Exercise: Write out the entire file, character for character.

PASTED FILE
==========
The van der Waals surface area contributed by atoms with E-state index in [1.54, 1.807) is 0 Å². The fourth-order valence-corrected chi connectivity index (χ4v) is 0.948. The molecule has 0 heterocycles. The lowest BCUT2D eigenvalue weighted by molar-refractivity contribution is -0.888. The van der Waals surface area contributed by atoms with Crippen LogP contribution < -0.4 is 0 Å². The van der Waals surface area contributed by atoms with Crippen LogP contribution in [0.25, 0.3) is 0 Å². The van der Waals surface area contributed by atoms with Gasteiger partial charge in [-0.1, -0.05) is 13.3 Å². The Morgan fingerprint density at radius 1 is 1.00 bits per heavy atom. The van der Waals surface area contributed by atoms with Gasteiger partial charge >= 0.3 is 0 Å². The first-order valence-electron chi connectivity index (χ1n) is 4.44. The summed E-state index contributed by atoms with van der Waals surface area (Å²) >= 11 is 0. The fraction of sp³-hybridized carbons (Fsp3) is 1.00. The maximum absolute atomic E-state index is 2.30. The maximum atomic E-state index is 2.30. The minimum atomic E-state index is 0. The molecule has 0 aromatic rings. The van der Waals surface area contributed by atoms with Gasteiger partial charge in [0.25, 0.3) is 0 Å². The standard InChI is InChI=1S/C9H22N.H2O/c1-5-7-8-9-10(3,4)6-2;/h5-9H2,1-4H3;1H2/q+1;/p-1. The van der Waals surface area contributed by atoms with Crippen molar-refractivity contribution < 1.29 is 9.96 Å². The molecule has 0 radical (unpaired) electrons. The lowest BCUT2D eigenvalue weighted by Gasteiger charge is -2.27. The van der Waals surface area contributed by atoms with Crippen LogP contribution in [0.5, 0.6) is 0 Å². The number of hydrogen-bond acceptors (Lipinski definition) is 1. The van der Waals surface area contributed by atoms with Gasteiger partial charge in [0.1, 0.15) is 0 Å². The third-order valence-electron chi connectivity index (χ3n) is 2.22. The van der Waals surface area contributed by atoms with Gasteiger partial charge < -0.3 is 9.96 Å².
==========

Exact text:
The van der Waals surface area contributed by atoms with E-state index in [1.54, 1.807) is 0 Å². The fourth-order valence-corrected chi connectivity index (χ4v) is 0.948. The molecule has 0 heterocycles. The lowest BCUT2D eigenvalue weighted by molar-refractivity contribution is -0.888. The van der Waals surface area contributed by atoms with Crippen LogP contribution < -0.4 is 0 Å². The van der Waals surface area contributed by atoms with Crippen LogP contribution in [0.25, 0.3) is 0 Å². The van der Waals surface area contributed by atoms with Gasteiger partial charge in [-0.1, -0.05) is 13.3 Å². The Morgan fingerprint density at radius 1 is 1.00 bits per heavy atom. The van der Waals surface area contributed by atoms with Gasteiger partial charge >= 0.3 is 0 Å². The first-order valence-electron chi connectivity index (χ1n) is 4.44. The summed E-state index contributed by atoms with van der Waals surface area (Å²) >= 11 is 0. The fraction of sp³-hybridized carbons (Fsp3) is 1.00. The maximum absolute atomic E-state index is 2.30. The maximum atomic E-state index is 2.30. The minimum atomic E-state index is 0. The molecule has 0 aromatic rings. The van der Waals surface area contributed by atoms with Gasteiger partial charge in [0.25, 0.3) is 0 Å². The standard InChI is InChI=1S/C9H22N.H2O/c1-5-7-8-9-10(3,4)6-2;/h5-9H2,1-4H3;1H2/q+1;/p-1. The van der Waals surface area contributed by atoms with Crippen molar-refractivity contribution < 1.29 is 9.96 Å². The molecule has 0 radical (unpaired) electrons. The lowest BCUT2D eigenvalue weighted by Gasteiger charge is -2.27. The van der Waals surface area contributed by atoms with Crippen LogP contribution in [0.5, 0.6) is 0 Å². The number of hydrogen-bond acceptors (Lipinski definition) is 1. The van der Waals surface area contributed by atoms with Gasteiger partial charge in [0.1, 0.15) is 0 Å². The third-order valence-electron chi connectivity index (χ3n) is 2.22. The van der Waals surface area contributed by atoms with Gasteiger partial charge < -0.3 is 9.96 Å².